One of the more modern manifestations of the original sin that introduced man to his mortality is the survivalist movement. These are people who dedicate themselves to hoarding supplies and mastering self-defense techniques to protect themselves from either man-made or God-wrought Armageddon. That’s ironic, considering the culture of death in which we’ve imprisoned ourselves. Man has not only deceived himself into thinking he has control over his own life, but that he has the right to select the souls that join him in this desert of death to which Adam banished us.
This Sunday’s readings take us on a tour of that desert, starting with the day we entered it. We did so of our own free will, knowingly flouting our relationship with the One who created us for paradise. Instead, we chose a relationship with the one who was cast out before we were. We knew God’s law—don’t try to steal what’s God’s, or you’ll die. Eve recited that law to the tempter.
“You certainly will not die,” Satan responded.
“No, God knows well that the moment you eat of [the forbidden fruit]
your eyes will be opened and you will be like gods
who know what is good and what is evil.”
Satan tempted us out of paradise and into the desert of death with him. And there death reigned with Satan for many years until God sent his second Adam to give us the key back into his kingdom; one key to one door. Jesus the Christ forged that key in the desert as he set in motion his plans to rebuild the kingdom to which that doorway would lead.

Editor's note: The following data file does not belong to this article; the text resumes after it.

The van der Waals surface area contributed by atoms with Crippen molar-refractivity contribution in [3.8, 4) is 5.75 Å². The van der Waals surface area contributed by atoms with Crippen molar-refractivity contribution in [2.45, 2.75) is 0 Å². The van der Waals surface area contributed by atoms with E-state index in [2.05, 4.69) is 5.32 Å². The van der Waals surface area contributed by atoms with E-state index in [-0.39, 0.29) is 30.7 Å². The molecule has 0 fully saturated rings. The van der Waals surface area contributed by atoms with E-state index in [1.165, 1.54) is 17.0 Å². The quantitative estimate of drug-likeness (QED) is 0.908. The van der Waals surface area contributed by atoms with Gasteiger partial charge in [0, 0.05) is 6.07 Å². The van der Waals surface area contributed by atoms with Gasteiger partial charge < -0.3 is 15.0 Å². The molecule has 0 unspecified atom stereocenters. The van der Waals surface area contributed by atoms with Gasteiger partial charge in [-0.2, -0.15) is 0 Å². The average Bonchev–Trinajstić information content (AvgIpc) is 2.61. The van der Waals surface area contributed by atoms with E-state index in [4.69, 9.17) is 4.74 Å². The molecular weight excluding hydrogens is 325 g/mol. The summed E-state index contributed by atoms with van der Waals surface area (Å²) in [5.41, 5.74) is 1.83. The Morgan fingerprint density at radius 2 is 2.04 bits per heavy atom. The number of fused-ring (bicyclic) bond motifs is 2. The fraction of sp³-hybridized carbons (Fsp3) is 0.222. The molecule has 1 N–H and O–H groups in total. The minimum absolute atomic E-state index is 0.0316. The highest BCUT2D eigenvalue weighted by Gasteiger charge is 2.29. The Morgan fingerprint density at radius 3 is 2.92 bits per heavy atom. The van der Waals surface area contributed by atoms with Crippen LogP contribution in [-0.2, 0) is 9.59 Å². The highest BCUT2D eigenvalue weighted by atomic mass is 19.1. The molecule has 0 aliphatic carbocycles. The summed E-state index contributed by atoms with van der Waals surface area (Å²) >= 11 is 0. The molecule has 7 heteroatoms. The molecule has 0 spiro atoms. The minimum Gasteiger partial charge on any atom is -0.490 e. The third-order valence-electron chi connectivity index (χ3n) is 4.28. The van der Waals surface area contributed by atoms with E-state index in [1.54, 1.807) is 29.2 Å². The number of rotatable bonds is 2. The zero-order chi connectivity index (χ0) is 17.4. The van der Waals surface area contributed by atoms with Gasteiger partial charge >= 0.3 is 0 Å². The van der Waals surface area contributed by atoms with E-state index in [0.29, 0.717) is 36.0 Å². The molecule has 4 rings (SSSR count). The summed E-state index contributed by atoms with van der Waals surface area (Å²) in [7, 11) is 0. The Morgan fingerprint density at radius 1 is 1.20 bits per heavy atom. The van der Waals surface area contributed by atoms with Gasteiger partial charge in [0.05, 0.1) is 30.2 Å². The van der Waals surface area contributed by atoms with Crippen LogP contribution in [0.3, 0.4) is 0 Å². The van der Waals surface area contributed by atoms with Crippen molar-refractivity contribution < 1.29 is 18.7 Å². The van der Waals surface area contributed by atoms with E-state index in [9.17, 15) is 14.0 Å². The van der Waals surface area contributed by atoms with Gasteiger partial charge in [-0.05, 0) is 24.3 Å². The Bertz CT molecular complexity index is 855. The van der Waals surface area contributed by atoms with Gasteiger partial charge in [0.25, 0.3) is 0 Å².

Satan did his best to torture Jesus into worshipping him, just as he did with the first Adam and all of his descendants. But it was Satan who felt the torture of God’s truth as Jesus entered that desert and taught him the first lesson of God’s earthly ministry:
“The Lord, your God, shall you worship
and him alone shall you serve.”
Before Jesus departed this desert of death, he left the key to his Kingdom in a little survival kit called the Lord’s Prayer. It’s a contract we must all sign onto that acknowledges God’s holy status as our Father, whose will must be done on earth as it is in heaven. He agrees to feed us our daily bread and forgive us our faults—as long as we do the same for our brothers and sisters. And he promises that if we do these things he’ll not only protect us from the kind of test his Son survived but he’d protect us from the Evil One he overcame.
This Lent, if you live up to that contract every day you’ll find an oasis to help you survive until His kingdom comes.